Markets, Productivity, and Happiness in a Historical Perspective

Bioeconomic modeling from the 1950s to the 1970s: diverging legacies of an innovative interdisciplinary methodology

Parent Baptiste, CIRED

The first bioeconomic model emerged in fishery science with the work of economist H. S. Gordon and biologist M. B. Schaefer in the 1950s. Although the Gordon-Schaefer model is traditionally viewed as an interdisciplinary methodological innovation, it actually took some time to develop into a true bioeconomic modeling tradition. Based on a thorough examination of the early development of the method in the period from 1954 to 1976, we show that several methods emerged that aimed to generalize the analysis to other resources and expand its capabilities. However, we show that two paradigmatic reappropriations of the original model can be distinguished, which differ greatly in terms of the interdisciplinary nature of the method. On the one hand, conventional resource economics, embodied in the work of Vernon Smith in the late 1960s, crystallized Schaefer's rather restrictive biological model of production as the invariant biological basis for resource economic models. On the other hand, the contribution of Colin Clark, a mathematician and outsider to economics, laid the foundation for a broader development of bioeconomic modeling methodology by symmetrizing the roles of economics and biology in the models and making the coupling between the models flexible.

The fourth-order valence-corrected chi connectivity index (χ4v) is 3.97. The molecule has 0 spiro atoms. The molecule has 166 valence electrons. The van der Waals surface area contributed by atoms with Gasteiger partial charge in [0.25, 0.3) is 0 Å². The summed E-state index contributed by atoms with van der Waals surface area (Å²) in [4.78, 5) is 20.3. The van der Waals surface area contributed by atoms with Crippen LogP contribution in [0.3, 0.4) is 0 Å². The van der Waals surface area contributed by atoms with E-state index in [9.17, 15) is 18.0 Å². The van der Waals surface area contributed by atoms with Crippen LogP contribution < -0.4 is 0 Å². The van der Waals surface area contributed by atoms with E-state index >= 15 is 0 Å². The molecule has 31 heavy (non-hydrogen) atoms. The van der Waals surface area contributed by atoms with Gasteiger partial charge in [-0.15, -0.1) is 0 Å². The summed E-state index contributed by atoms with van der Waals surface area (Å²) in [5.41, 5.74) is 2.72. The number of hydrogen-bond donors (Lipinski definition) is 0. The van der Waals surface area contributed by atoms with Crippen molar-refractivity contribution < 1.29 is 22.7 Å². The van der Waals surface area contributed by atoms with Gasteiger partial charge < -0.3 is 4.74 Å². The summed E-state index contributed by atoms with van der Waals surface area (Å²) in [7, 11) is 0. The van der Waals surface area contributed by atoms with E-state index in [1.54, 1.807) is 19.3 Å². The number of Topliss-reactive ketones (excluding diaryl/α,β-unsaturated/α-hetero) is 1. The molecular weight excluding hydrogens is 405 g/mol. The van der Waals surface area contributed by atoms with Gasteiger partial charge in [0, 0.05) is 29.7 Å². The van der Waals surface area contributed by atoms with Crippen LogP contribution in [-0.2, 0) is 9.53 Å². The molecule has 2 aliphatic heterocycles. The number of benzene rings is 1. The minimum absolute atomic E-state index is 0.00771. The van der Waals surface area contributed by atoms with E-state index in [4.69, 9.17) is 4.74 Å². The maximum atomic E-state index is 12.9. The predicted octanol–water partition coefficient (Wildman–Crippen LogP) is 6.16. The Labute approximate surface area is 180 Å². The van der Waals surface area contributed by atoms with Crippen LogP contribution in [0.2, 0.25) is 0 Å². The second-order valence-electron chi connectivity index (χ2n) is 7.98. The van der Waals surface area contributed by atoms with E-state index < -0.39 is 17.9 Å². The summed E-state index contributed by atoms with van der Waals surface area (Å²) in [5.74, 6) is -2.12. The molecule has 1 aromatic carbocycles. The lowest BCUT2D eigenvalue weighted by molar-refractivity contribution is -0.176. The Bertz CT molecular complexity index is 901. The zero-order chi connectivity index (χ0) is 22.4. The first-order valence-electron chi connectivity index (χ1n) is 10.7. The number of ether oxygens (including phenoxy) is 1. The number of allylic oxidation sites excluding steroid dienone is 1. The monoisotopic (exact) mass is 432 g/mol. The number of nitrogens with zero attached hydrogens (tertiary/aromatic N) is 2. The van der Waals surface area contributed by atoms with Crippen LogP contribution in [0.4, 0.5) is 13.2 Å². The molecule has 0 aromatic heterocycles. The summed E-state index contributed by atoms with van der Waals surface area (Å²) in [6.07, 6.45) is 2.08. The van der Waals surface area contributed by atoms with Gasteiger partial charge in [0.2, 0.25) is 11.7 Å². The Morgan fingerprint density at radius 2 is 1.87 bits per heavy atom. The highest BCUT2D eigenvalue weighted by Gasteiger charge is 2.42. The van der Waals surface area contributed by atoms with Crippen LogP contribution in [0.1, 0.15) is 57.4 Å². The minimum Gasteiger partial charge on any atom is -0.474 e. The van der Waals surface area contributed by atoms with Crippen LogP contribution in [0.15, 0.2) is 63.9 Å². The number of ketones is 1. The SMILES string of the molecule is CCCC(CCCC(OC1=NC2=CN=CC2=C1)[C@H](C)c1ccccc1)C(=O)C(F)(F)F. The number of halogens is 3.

Keywords: Bioeconomics; Resource Economics; Renewable Resources; Capital Theory; Fisheries Economics

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